Two sets of brothers re-create a fateful 1974 canoe trip to Alaska, completing the journey their father and uncle had not.

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SARA SCHERR made the first move. Both she and Alan Dappen, the man who would become her husband, remember that part vividly.

The year was 1972, and the two were college students working as counselors at her father’s summer camp for kids with asthma in the fresh air of West Virginia’s rolling mountains. They’d known each other for a little while. Alan actually had flown into camp early the year before to take Sara to her senior prom — but only as a favor to a buddy who had a thing for Sara’s older sister, blissfully unaware of his date’s burgeoning feelings for him.

“He was very slow,” Sara jokes now, but in other areas, she liked the level head of the boy only a year and a half her senior but already an old soul, and his meticulousness. She was also drawn to his sense of adventure. And so at the end of the summer of ’72, their second spent together at camp, she kissed him, “and the switch flipped,” says Alan. “That was the beginning of the end for me.”

‘The Passage’

In 1974, my parents — Alan Dappen, then 21, and Sara Scherr, 20 — and my Uncle Andy built their own canoes; launched them into the Pacific; and became some of the first people in modern history to canoe from Vancouver, B.C., to Alaska up the Inside Passage. My brother and I grew up paddling those wooden canoes in Virginia rivers, and the 1974 adventure became legend in our family — shaping who we’ve become, how we view our parents and how our parents view themselves. In summer 2017, my brother and I renovated those canoes and, with our dad and Andy, completed their 1974 journey. “The Passage” is a story about growing up, growing old and the wild places that define us.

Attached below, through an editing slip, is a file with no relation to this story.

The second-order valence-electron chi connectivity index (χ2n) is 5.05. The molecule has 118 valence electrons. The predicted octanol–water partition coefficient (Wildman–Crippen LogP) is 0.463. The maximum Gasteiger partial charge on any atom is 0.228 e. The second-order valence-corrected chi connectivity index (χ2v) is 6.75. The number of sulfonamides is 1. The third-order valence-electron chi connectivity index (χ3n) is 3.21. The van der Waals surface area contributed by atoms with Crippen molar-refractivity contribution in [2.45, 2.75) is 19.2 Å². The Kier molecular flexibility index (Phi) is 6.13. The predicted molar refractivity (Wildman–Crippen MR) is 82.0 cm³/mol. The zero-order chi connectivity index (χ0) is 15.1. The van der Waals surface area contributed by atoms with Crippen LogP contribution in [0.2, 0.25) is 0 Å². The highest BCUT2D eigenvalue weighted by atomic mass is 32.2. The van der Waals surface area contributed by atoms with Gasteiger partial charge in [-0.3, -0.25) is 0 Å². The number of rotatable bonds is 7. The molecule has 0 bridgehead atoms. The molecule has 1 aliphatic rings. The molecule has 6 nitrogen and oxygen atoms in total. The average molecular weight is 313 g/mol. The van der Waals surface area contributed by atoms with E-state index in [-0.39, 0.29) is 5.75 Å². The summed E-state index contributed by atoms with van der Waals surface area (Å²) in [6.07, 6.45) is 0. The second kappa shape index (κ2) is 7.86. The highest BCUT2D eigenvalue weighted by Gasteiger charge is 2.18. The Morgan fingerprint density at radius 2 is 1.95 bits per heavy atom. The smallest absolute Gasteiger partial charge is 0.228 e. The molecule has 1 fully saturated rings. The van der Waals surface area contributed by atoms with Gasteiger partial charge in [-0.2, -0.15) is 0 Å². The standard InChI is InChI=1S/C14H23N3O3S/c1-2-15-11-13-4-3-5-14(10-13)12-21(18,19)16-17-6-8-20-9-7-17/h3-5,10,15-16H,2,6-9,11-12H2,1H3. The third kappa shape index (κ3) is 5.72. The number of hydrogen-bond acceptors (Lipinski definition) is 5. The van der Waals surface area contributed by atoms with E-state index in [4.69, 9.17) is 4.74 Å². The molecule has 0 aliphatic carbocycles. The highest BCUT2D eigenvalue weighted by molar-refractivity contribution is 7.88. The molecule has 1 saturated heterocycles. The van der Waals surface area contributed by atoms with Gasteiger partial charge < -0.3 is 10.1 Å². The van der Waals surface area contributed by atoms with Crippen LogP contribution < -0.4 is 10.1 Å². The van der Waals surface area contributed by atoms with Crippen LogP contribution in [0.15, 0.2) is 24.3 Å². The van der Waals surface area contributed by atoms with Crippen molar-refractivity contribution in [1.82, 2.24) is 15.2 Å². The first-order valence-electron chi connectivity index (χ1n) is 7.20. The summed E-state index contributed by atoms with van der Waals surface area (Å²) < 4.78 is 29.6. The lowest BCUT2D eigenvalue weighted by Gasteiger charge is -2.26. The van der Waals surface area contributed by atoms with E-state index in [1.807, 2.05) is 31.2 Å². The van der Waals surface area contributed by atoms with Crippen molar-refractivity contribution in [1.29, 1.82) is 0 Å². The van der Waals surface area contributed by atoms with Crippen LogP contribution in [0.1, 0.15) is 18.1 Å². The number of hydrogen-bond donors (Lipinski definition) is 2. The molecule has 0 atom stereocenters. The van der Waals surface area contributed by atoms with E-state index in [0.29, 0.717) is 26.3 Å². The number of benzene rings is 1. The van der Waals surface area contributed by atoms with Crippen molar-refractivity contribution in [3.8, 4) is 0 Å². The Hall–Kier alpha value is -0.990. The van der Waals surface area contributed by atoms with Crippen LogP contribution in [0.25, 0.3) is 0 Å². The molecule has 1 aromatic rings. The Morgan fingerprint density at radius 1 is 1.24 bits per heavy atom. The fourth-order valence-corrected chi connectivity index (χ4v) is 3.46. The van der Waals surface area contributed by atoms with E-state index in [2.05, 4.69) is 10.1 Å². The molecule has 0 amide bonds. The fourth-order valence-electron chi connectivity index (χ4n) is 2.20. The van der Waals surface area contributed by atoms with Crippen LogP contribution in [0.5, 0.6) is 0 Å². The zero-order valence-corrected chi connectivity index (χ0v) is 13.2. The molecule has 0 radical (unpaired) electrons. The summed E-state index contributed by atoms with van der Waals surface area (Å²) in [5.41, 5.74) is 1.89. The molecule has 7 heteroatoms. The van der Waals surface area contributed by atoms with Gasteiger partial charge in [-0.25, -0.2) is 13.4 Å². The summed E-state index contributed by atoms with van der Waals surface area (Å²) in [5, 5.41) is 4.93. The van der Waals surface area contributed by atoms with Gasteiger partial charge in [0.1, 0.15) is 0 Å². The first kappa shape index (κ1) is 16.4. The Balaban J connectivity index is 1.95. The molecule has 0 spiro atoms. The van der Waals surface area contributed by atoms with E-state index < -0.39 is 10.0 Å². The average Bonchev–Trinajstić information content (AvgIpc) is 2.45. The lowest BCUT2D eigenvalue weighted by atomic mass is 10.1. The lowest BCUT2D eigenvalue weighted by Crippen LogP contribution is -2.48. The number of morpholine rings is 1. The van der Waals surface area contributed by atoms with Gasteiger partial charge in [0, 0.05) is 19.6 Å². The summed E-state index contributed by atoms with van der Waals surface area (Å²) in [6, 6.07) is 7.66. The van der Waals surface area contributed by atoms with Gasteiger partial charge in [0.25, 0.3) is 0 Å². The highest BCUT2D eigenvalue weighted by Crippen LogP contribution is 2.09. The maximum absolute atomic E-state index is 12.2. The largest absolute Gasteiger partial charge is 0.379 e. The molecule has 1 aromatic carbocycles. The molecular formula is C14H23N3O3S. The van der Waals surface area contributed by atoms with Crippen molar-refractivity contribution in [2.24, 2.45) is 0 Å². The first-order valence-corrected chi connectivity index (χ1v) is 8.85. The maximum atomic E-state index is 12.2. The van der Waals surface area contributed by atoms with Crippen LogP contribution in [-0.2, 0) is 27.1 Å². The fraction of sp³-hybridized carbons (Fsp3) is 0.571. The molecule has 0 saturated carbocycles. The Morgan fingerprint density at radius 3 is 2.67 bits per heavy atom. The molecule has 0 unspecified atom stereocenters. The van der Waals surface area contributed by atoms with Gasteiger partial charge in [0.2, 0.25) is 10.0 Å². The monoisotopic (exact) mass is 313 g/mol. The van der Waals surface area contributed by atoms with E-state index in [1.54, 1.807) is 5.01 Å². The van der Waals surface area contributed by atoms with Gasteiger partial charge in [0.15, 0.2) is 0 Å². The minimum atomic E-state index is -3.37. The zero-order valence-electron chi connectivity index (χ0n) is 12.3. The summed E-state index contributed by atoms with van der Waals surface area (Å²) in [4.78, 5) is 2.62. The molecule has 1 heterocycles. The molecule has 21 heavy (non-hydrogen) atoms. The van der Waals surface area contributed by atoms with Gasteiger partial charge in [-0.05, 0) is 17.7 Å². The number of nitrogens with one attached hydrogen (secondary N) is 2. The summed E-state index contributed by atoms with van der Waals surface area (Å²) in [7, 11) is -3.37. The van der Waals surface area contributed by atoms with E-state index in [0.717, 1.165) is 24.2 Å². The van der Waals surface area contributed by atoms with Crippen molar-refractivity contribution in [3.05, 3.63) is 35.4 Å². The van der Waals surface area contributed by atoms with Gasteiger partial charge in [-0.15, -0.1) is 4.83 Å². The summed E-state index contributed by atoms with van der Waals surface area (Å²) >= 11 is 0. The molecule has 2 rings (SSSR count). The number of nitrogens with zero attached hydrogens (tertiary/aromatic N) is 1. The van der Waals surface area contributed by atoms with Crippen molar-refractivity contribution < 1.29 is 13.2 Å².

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Nate Dappen

For him, maybe, but their shared story was still at its genesis.

They went to college on opposite coasts, and though they considered each other boyfriend and girlfriend, privately she figured this youthful fling would run its course, and they’d each find somebody else closer to home. Their dynamic flipped: If she initially brought them together, he’s the one who kept it that way. If they couldn’t see each other often, they made those visits count, going on lengthy outdoor excursions that Alan mapped out.

“I didn’t let go,” Alan says. “I kept chasing her.”

THE BACKSTORY: The story behind ‘A canoe trip through the Inside Passage’

Then he pitched the adventure that eventually would go down in the lore of the family they’d one day become. It had to do with something called the Inside Passage.

ALAN’S CHILDHOOD was nomadic, his family forever at the whims of his father’s employment with a paper company, moving every few years, from the East Coast to Mexico City to rural Pennsylvania. It wasn’t until they landed in Everett, midway through high school, that he truly felt a sense of place.